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Two sentenced in cocaine bust
Men will spend decades in prison
wright dennis
Dennis Wright - photo by Submitted
Two Fulton County men will each spend the next few decades in prison after they received long sentences Tuesday for drug convictions stemming from a spring 2008 bust.

At the end of a seven-day trial last week, a Forsyth County Superior Court jury convicted 51-year-old Clement Goss of Roswell of trafficking in cocaine and sale of cocaine.

The jury also convicted 26-year-old Dennis Wright of Alpharetta of the same charges, as well as possession of a firearm during the commission of a felony.

On Tuesday, Forsyth County Superior Court Judge Jeffrey S. Bagley sentenced Goss, who has prior drug charge convictions in Fulton County and Florida, to life in prison.

Wright received a 30-year-sentence plus a $1 million fine.

Goss’ attorney, Rex McClinton, argued that his client had a “severe drug problem” and asked for the minimum mandatory punishment of 25 years.

Forsyth County Assistant District Attorney James Dunn called Goss’ claim of having a drug problem “disingenuous.”

“It does not mean you have to be a drug dealer,” Dunn said.

He said the county does not see many cases involving such a high amount of cocaine.

“The reason is because most drug abusers don’t have access to that,” Dunn said. “They don’t have the money and they don’t have the connections to someone who can get them that much dope.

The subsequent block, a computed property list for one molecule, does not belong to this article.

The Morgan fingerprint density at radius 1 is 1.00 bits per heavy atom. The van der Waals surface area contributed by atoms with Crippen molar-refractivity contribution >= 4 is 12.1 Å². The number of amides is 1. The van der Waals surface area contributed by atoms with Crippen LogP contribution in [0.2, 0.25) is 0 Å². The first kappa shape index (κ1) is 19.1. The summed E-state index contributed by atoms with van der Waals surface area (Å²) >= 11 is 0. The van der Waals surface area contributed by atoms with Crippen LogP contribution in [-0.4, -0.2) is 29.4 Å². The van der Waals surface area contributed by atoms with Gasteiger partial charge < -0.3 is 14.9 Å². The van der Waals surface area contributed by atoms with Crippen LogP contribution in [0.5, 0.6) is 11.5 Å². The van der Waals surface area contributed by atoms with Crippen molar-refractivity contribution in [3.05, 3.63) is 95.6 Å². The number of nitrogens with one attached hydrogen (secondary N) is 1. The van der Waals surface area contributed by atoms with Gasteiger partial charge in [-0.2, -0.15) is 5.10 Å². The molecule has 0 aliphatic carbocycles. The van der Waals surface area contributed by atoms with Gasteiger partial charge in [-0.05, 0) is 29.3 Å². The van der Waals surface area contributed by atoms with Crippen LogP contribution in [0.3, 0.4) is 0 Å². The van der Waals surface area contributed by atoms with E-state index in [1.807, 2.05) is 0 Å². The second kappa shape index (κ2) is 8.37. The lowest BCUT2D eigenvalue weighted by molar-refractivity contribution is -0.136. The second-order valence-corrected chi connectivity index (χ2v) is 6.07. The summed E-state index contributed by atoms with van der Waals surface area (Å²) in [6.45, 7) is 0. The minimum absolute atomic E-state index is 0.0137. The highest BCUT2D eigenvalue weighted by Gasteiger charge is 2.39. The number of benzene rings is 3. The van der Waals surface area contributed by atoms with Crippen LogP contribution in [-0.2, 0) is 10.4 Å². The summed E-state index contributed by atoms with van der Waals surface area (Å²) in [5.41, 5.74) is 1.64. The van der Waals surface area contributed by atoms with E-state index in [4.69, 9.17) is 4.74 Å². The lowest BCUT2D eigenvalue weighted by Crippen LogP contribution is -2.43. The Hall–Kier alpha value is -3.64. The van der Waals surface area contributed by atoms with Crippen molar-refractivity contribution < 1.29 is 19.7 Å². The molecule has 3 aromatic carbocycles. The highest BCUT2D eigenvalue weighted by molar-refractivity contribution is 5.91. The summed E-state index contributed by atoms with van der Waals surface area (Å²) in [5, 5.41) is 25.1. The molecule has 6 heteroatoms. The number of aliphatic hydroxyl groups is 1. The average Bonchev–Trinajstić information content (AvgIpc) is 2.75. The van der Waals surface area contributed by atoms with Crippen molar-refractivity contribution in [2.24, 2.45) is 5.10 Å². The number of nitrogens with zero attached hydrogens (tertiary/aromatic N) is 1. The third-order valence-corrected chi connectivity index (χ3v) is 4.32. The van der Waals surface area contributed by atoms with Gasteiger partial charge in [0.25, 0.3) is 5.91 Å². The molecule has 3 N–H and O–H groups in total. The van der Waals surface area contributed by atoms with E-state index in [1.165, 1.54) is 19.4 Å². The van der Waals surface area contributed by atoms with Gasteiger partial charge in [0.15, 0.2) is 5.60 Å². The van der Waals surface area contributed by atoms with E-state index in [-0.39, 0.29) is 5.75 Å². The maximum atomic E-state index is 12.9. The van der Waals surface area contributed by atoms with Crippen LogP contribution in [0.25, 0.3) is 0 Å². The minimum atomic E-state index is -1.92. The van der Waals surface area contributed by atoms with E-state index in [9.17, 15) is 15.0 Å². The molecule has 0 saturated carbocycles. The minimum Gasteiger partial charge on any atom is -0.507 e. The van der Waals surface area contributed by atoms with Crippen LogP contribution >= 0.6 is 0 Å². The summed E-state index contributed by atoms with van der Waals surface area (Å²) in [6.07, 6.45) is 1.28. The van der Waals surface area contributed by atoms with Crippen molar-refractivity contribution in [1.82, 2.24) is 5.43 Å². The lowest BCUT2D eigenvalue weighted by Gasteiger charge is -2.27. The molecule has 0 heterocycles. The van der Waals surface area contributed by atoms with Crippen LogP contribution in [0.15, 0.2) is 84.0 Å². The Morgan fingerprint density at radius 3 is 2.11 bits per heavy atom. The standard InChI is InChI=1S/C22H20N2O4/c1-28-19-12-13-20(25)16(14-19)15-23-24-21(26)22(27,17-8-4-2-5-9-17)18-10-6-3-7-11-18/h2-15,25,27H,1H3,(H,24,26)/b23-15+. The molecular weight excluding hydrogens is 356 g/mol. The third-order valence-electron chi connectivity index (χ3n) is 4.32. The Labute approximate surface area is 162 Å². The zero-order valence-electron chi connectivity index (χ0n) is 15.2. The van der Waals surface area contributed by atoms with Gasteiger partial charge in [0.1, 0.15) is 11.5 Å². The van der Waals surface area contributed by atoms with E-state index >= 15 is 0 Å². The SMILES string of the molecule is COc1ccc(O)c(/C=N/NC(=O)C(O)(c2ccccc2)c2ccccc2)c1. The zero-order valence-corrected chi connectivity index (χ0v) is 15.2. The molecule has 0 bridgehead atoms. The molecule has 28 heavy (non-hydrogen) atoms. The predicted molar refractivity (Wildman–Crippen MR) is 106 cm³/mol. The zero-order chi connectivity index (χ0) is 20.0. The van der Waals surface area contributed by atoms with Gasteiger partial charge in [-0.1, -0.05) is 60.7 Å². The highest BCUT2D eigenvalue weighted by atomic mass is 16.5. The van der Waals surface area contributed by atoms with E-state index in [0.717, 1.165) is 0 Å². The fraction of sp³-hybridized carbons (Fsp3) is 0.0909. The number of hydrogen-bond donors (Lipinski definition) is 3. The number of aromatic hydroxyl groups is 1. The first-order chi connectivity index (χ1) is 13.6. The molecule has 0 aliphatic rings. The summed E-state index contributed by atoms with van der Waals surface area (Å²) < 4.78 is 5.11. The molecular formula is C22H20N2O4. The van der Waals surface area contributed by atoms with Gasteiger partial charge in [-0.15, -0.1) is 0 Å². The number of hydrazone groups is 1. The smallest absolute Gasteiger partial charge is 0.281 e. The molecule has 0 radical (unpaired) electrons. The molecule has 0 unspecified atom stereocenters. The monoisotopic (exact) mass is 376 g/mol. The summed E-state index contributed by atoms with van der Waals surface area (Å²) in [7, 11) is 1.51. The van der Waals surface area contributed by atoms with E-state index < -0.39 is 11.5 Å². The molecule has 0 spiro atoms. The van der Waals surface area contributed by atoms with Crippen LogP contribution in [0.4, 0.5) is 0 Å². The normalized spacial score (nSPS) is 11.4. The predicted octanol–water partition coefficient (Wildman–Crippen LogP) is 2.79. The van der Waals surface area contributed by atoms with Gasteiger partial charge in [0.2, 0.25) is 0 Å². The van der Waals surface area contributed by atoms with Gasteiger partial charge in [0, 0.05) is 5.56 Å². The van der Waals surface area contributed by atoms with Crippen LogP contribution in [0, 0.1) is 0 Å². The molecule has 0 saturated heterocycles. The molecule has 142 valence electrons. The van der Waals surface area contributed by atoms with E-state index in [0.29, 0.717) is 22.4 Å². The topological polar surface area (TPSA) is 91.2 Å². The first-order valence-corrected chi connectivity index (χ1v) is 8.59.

“What we do know is those two individuals do and they did.”

Before his sentencing, Goss publicly apologized to county taxpayers and commended Dunn for “keeping drugs out of kids’ hands so they won’t end up like me.”

Bagley noted the irony of Goss’ statement.

“When you were out there with that kilo of cocaine, that’s exactly what you were doing is putting drugs in kids’ hands,” Bagley said. “When people get hooked on cocaine, their lives are destroyed.

“[Adults] lose their jobs, children have to go to foster homes. The devastation is terrible.”

Bagley said he hoped the sentence would deter others from bringing cocaine into the county.

Wright’s mother, Sandy Wright, testified that her son is a parent. Until his arrest, he had been working and taking care of his own child and two others that were not his biological children.

Wright did not address the court before he was sentenced.

Goss and Wright were arrested last year by the Forsyth County Sheriff’s Office as the result of an undercover investigation.

Dunn explained that the men first made a deal in Fulton County, selling 2 ounces of cocaine for $1,400. Further investigation followed.

The men were then arrested May 22 after exchanging a kilo of cocaine for $23,000 in the parking lot of the Ingles at Hwy. 9 and Bethelview Road.

Along with the drugs and money, authorities recovered a loaded handgun from Wright’s truck.

The men each have 30 days to appeal their sentences.

E-mail Julie Arrington at